The 130 acre Three Sisters Project offers a rare opportunity to acquire and place into public ownership a strategic property that will improve access to an extremely popular non-motorized trail system, protect a scenic corridor leading to the Colorado National Monument, and provide recreational and environmental education opportunities. Read more about this in the GJ Sentinel article!
The Three Sisters property, adjacent to the Tabeguache/Lunch Loop Trail system, is just minutes from downtown and offers a gentle terrain that is perfect for hiking and biking trails for all levels, including families and kids.
The Mesa Land Trust with help from the City of Grand Junction and the Colorado Plateau Mountain Bike Association (COPMOBA) will purchase this land, develop trails, place a conservation easement on the property that will preserve it for public use, and then deed the property over to the City. Mesa Land Trust hopes to complete this acquisition in Spring of 2012.
GJ City Provides Trade Land for Three Sisters Project
On October 17th The Grand Junction City Council voted unanimously to provide a 3.5 acres parcel of land along the Riverside Parkway to help acquire the Three Sisters Property. The Land Trust will purchase the Three Sisters property for a combination of cash and this commercially zoned trade parcel. The Grand Junction Daily Sentinel highlighted the importance of this in a recent editorial.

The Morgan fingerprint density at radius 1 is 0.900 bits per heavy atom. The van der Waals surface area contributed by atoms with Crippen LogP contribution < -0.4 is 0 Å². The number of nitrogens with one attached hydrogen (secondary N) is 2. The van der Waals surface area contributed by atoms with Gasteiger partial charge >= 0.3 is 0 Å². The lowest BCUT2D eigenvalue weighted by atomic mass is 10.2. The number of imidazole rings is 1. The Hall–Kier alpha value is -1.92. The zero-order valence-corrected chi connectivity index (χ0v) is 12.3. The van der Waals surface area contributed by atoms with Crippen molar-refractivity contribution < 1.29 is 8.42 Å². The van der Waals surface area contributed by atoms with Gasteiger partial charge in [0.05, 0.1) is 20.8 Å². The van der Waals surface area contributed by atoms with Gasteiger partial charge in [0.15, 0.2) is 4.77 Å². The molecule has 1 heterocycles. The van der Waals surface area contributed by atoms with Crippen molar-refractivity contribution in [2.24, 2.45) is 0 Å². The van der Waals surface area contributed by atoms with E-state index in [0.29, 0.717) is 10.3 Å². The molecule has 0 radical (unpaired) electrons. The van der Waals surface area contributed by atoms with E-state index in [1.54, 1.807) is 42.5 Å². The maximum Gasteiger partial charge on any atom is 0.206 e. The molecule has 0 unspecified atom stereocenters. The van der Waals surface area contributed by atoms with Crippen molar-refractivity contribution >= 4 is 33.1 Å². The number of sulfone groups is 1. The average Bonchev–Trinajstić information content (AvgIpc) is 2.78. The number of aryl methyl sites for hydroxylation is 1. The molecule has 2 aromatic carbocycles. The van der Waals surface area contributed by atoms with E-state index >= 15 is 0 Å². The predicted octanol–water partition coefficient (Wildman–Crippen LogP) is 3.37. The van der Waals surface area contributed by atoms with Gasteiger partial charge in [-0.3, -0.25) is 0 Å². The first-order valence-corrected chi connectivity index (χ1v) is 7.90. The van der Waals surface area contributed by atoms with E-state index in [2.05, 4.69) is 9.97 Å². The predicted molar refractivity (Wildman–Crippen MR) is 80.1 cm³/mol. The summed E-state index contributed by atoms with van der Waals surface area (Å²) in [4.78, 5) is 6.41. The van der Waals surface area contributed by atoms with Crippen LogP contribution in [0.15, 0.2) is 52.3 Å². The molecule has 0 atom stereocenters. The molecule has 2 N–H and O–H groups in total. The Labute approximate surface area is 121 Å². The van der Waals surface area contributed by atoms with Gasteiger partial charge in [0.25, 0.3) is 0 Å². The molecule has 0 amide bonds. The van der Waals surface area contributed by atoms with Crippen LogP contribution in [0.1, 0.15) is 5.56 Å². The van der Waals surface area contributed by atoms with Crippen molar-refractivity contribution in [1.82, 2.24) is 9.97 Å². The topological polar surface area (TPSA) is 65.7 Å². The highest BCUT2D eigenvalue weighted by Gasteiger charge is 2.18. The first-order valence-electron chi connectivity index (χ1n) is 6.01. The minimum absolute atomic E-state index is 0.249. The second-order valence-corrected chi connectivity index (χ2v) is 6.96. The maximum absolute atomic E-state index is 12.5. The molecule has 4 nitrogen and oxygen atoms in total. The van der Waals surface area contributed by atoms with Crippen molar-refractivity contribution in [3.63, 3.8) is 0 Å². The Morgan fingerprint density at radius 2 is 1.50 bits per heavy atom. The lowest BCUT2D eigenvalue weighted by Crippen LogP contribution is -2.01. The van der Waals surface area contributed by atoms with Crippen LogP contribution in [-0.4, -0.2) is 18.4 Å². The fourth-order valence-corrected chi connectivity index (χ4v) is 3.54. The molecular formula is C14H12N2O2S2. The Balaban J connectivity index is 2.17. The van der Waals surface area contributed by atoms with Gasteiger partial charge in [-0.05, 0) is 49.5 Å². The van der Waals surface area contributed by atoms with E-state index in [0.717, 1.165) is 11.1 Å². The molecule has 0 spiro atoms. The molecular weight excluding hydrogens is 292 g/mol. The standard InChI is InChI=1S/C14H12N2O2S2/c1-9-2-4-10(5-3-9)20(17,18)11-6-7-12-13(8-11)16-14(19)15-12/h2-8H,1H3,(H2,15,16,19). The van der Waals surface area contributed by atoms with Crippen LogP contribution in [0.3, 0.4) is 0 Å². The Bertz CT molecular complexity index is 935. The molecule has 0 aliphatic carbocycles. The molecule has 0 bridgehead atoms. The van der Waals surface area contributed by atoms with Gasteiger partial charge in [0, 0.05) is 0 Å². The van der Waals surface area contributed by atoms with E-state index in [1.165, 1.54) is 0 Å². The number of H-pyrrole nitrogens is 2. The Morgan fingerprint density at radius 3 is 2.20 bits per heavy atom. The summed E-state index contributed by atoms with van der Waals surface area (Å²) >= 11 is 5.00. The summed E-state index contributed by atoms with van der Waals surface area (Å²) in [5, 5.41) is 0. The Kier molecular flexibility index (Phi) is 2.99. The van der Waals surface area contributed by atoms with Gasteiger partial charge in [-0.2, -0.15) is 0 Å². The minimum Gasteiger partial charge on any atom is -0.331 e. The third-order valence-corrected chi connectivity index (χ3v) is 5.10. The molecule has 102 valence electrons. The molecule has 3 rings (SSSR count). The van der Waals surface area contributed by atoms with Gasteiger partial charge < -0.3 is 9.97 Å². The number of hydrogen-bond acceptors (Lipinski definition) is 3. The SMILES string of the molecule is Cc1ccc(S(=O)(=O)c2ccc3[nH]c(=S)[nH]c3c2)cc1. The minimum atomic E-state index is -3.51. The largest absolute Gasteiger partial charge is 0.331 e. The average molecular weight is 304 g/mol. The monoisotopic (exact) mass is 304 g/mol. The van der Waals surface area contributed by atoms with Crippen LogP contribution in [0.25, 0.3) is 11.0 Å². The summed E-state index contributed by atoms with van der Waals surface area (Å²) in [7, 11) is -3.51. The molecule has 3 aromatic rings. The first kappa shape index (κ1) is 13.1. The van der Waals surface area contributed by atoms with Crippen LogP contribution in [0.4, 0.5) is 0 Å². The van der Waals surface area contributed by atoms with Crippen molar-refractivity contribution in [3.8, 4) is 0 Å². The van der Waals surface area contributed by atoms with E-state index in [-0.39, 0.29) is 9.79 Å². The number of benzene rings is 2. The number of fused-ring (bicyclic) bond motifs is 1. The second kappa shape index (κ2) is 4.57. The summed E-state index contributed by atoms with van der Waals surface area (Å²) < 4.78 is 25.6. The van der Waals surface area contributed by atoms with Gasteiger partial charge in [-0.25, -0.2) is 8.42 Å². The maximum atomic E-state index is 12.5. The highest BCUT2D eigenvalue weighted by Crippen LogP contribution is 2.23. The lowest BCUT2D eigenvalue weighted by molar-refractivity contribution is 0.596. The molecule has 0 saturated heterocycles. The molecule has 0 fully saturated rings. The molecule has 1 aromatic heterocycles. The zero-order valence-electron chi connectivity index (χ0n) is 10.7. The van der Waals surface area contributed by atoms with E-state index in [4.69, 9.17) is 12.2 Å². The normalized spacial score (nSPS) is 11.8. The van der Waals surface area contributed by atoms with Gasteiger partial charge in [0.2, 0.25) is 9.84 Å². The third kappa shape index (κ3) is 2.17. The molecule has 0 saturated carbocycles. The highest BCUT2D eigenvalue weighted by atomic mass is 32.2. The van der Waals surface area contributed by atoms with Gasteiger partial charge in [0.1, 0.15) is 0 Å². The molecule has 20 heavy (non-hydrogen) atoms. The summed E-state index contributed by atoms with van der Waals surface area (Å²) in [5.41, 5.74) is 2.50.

Three Sisters presents a Win-Win
Preserving Three Sisters as a public recreational area utilizes a unique opportunity to expand the Tabeguache/Lunch Loop trail system, build trails for beginner riders, extend the Colorado Riverfront Trail, promote more tourism, enhance the recreational experience of the thousands of trail users, both local and from throughout the world, and protect the viewshed along Monument Road. Trail users, local residents, tourists, and Mesa County businesses all benefit from preserving the Three Sisters.
Three Sisters as an Outdoor Classroom
As part of the Three Sisters Trail System, Mesa Land Trust wants to establish an informal outdoor educational supplement to the trails, noting rare and endangered plants, wildlife, and perhaps even dinosaur bones.
The Three Sisters property is home to native desert shrub and grass land and contains a wide variety of flowering plan and desert species. This native plant habitat supports wildlife including reptiles, birds, deer, fox, and even provides foraging ground for the peregrine falcon.
Early paleontologist, Elmer Riggs, may have roamed these lands looking for dinosaur bones. Modern local paleontologists will help the Mesa Land Trust assess this history and determine if bones can still be found on the property.
Urgency of Preserving Three Sisters
This project has exceptional urgency. The property was acquired by developers in 2004, re-zoned and approved for development in 2008 that would allow the construction of extensive infrastructure and permit up to 131 homes on this rugged and beautiful property. It is important to complete this project now because the property is available at a very good price. Acquisition of Three Sisters, if the property is even available, will be considerably more costly as the country emerges from the economic downturn.
The overall project cost is $1.6 million which includes the purchase of the land, the development of trails, and the installation of educational signs and shade structures. The Mesa Land Trust has already made great progress toward meeting this goal. Donate now to the Three Sisters Project through PayPal.